A 2018 Hubble Space Telescope finding confirmed a nagging discrepancy about the Hubble Constant –the rate at which the Universe is expanding–showing the universe to be expanding faster now than was expected from its trajectory seen shortly after the big bang. Researchers hinted that there may be new physics to explain the inconsistency known as the ‘Hubble Tension’ “The community is really grappling with understanding the meaning of this discrepancy,” said lead researcher and Nobel Laureate Adam Riess of the Space Telescope Science Institute (STScI) and Johns Hopkins University.
One measurement of the Hubble Constant derives from measuring the distances and recession velocities of nearby galaxies in the local Universe, just as Edwin Hubble did nearly a century ago. This method requires precise calibrations of the brightnesses, colors, and distances of pulsating Cepheid variable stars in the Milky Way and Large Magellanic Cloud (the first rung on the cosmological distance ladder). The pulsation periods of Cepheids are highly correlated to their intrinsic luminosities, and so Cepheids serve as standard candles to measure the distances to more distant galaxies (second rung). The Cepheids are then utilized to calibrate the brightnesses of more luminous Type Ia supernovae, which derive from exploding white dwarf stars in binary star systems and serve as standardizable candles to measure the distances of even more distant galaxies (third rung).
There is something substantial missing from our model of the universe”
The second measurement of the Hubble constant comes from Planck observations of the cosmic microwave background, the relic afterglow of the big bang emitted 13.8 billion years ago. The Planck measurements combined with standard models of cosmology, including dark energy and dark matter, predict that the current Hubble constant in the local Universe should be lower than that directly measured from Cepheids and Type Ia supernovae.
Neutron Star Collisions — A New Way to Determine Size and Age of Universe”
On the morning of Aug. 17, 2017, after traveling for more than a hundred million years, the aftershocks from a massive collision in a galaxy far, far away finally reached Earth. In 2019, University of Chicago astrophysicist Daniel Holz realized that when gravitational waves tripped alarms at two ultra-sensitive LIGO detectors, he had the information he needed to make a groundbreaking new measurement of one of the most important numbers in astrophysics – the Hubble constant.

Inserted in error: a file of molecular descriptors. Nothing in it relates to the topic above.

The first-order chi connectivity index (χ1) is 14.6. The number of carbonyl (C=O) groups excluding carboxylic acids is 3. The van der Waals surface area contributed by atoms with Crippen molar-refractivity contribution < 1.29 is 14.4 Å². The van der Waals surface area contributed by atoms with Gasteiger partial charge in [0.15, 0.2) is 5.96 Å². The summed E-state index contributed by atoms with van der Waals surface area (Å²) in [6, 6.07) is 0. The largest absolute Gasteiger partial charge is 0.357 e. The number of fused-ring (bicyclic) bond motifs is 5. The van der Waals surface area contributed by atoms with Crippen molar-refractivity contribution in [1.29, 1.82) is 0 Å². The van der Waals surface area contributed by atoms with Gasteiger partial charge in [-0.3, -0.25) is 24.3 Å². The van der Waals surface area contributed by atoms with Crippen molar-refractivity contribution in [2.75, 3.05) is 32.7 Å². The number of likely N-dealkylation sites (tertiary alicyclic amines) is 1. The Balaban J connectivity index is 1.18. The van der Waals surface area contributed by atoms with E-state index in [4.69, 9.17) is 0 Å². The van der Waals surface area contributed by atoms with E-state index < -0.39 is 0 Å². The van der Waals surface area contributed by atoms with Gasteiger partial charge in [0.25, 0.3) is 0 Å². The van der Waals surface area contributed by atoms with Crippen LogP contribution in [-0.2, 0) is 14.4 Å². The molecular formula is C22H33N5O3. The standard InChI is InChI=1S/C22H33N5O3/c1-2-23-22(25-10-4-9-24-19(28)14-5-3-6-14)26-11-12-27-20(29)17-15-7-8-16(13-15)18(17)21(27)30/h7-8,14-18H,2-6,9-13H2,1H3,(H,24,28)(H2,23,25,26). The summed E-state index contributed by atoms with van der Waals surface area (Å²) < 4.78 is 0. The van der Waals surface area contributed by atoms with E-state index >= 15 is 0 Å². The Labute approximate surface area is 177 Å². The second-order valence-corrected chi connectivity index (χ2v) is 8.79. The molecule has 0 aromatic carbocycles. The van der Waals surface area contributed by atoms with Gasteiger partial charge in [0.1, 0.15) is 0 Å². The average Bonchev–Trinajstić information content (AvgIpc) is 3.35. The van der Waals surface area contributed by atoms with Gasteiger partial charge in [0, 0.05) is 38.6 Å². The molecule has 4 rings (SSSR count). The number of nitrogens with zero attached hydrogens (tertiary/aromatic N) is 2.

“One of the two methods measures the brightness of supernovae–exploding stars– in distant galaxies,” Holz explains,” the other looks at tiny fluctuations in the cosmic microwave background, the faint light left over from the Big Bang. Scientists have been working for two decades to boost the accuracy and precision for each measurement, and to rule out any effects which might be compromising the results; but the two values still stubbornly disagree by almost 10 percent.”
The two values still stubbornly disagree by almost 10%”
“The Hubble constant,” writes Holz, “holds the answers to big questions about the universe, like its size, age and history, but the two main ways to determine its value have produced significantly different results. Now there was a third way, which could resolve one of the most pressing questions in astronomy—or it could solidify the creeping suspicion, held by many in the field, that there is something substantial missing from our model of the universe.”
Not a Bug, but a Feature
“In 1998,” notes Holz, “scientists were stunned to discover that the rate of expansion is not slowing as the universe ages, but actually accelerating over time. In the following decades, as they tried to precisely determine the rate, it has become apparent that different methods for measuring the rate produce different answers.”
“Because the supernova method looks at relatively nearby objects, and the cosmic microwave background is much more ancient, it’s possible that both methods are right—and that something profound about the universe has changed since the beginning of time.”
In a flash, we had a brand-new, completely independent way to make a measurement of one of the most profound quantities in physics”
“We don’t know if one or both of the other methods have some kind of systematic error, or if they actually reflect a fundamental truth about the universe that is missing from our current models,” said Holz. “Either is possible.”
Then said Holz, referring to the LIGO discovery: “In a flash, we had a brand-new, completely independent way to make a measurement of one of the most profound quantities in physics. That day I’ll remember all my life.”